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Public Policy|Southampton

CoastalRes: Coastal Resilience in the face of Sea Level Rise

Coastal Communities
Coastal Communities

Written by: Professor Robert Nicholls, University of Southampton, Professor Ian Townend, University of Southampton and Professor Jon French, UCL Department of Geography

Coastal policy documents increasingly talk about resilience as a goal, but they are often vague and unclear about what this means in practise. As a society we have been successful in reducing coastal risks from flooding and erosion since the 1953 disaster, but how can we enhance resilience to these same hazards? Building on developments by the US Army Corps of Engineers, the NERC ‘CoastalRes’ project has developed an approach to assess coastal resilience and this has been demonstrated for England. It shows how resilience to coastal flood and erosion hazard could be measured and applied within
existing policy processes. As the extent of climate change impacts become apparent, adapting to evolving and less certain hazards, determining thresholds or trigger points, and balancing competing demands on the coast is increasingly important.

At the same time, it is also clear that some flooding and erosion will have to be tolerated and in many locations space for rising seas will have to be created. Resilience is a broad concept that incorporates, but goes beyond, risk to consider the ability to anticipate and recover from adverse events that will inevitably occur. Resilience and the enhancement of resilience is therefore becoming increasingly prominent in English policy documents.

However, the adoption of resilience as an overarching framework for strategic coastal hazard management has to date been limited.

Resilience is defined pragmatically, in economic, environmental and social terms, integrating what is presently a disparate set of policy objectives for coastal areas. This definition includes several dimensions of resilience and a set of composite indicators are developed for each of these, grounded empirically with reference to available national geospatial datasets. A prototype coastal resilience model has been developed, which generates a quantitative resilience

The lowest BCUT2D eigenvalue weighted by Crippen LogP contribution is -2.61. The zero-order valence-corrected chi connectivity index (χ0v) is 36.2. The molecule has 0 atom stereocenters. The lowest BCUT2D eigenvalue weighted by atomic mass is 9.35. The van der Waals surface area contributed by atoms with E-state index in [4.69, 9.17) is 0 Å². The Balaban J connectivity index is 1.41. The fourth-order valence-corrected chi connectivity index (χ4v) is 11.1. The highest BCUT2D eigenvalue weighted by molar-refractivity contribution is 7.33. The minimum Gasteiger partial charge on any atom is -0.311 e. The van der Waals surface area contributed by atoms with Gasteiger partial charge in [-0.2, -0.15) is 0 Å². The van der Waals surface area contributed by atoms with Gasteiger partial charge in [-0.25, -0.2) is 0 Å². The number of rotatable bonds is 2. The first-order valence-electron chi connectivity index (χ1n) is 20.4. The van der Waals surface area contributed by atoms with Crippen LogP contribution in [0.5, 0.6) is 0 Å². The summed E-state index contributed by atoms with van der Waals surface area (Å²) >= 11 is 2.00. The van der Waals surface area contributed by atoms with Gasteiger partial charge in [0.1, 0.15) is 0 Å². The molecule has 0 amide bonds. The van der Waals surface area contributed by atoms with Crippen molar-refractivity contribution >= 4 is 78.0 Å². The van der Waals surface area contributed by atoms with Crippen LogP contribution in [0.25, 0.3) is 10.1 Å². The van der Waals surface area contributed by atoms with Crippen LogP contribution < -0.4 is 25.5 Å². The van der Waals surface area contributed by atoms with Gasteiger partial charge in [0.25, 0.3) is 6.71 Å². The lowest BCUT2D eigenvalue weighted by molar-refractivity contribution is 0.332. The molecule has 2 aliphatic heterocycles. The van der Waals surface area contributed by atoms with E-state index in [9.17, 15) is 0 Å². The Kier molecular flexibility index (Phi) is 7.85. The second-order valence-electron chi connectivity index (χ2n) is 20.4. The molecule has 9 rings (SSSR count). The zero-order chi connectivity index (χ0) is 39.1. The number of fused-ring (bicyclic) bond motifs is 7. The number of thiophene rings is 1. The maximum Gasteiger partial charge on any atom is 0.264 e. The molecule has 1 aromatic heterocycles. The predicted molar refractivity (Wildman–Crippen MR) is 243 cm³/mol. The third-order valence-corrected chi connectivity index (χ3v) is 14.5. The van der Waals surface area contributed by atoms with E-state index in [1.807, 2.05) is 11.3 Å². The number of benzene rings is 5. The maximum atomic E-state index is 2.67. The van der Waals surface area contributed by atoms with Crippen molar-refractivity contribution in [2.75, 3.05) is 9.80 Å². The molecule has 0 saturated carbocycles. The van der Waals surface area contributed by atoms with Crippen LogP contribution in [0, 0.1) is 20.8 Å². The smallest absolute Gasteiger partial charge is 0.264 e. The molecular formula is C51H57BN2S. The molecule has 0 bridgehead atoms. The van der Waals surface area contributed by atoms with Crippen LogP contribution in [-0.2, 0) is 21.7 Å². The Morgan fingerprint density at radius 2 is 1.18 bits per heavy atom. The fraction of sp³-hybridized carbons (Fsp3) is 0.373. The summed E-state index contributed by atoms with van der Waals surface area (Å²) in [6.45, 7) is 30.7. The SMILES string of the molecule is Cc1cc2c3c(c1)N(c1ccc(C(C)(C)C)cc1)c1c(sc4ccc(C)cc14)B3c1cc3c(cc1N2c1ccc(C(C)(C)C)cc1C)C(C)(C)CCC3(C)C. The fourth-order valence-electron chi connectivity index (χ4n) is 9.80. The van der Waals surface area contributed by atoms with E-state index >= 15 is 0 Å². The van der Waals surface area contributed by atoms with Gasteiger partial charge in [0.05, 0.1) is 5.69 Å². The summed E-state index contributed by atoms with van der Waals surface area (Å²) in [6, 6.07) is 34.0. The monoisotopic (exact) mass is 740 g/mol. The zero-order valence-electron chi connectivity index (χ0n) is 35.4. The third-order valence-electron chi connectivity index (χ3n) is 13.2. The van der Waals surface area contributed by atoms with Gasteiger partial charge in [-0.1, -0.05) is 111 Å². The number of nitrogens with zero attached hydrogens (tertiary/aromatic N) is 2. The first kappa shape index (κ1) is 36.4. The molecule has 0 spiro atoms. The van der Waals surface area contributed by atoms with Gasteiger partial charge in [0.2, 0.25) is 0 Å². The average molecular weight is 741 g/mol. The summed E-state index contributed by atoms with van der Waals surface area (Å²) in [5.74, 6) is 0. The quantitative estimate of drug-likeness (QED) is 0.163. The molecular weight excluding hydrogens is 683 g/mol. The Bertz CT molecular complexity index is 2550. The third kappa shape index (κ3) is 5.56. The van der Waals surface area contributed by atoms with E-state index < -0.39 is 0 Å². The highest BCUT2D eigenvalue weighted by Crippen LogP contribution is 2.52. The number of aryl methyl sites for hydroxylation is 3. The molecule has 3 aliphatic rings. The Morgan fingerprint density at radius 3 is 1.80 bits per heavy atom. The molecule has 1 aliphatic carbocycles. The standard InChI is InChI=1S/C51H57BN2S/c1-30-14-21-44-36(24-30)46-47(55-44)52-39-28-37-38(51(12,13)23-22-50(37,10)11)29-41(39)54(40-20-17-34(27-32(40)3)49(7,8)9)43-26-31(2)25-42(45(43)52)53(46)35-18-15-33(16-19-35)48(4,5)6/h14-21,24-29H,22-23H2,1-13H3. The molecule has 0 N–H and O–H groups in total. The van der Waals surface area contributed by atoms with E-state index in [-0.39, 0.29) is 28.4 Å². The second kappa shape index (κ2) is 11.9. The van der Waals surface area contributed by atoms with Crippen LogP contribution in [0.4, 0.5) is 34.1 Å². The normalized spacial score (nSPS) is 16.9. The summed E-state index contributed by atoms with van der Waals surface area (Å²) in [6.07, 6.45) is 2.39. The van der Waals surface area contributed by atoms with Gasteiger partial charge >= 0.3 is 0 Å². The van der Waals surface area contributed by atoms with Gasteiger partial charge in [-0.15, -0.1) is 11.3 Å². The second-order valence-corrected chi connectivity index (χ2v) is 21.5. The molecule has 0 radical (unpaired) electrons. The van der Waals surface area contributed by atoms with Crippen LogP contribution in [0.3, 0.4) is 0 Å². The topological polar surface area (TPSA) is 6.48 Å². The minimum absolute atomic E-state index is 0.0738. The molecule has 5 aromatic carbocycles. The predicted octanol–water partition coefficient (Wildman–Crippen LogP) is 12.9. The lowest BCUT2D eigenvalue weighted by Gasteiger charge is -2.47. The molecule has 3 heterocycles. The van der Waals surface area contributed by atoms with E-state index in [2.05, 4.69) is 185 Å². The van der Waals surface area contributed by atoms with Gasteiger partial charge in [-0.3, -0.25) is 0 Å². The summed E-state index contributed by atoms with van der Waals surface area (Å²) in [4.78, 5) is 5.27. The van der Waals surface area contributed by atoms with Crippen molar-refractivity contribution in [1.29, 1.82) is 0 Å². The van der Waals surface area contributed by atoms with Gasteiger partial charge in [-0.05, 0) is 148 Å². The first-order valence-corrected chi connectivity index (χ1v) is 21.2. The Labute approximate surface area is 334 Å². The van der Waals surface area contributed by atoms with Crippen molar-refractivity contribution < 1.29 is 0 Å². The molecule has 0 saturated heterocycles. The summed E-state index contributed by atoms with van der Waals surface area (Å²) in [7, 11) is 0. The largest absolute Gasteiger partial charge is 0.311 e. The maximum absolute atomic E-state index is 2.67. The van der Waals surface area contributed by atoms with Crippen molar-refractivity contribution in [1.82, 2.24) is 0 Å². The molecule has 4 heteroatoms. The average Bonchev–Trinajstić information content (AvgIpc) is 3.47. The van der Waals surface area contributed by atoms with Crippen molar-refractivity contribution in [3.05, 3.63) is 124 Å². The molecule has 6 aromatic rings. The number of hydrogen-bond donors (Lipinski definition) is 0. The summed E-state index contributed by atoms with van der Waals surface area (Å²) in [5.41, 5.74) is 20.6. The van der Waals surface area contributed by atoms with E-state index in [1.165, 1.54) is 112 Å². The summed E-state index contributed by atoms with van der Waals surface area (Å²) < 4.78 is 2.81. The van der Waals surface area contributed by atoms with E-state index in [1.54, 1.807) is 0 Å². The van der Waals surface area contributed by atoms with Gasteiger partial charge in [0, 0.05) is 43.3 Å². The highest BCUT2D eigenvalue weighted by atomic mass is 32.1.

index both in space and in time (using appropriate scenarios). In the ‘CoastalRes’ project, resilience was defined as “the ability of a system to prepare, resist, recover, and adapt to disturbances in order to achieve successful functioning through time”.

Our prototype coastal resilience model uses the scores and weights to generate a quantitative resilience index. To apply this spatially, the coast is divided into units that capture the extent of erosion and flooding, allowing an index to be compiled at varying levels of resolution. This defines the state of resilience at a point in time. Changes in time can be examined by using scenarios to model how measures are likely to respond to changes in the natural environment (such as sea level rise) and the projected impact of policy responses. Human preferences are essential to evaluating resilience and a range of different stakeholder perspectives are captured using relative indicator weightings.

Read the full report here Visit CoastalRes project websiteAre you involved in a research project? Click here

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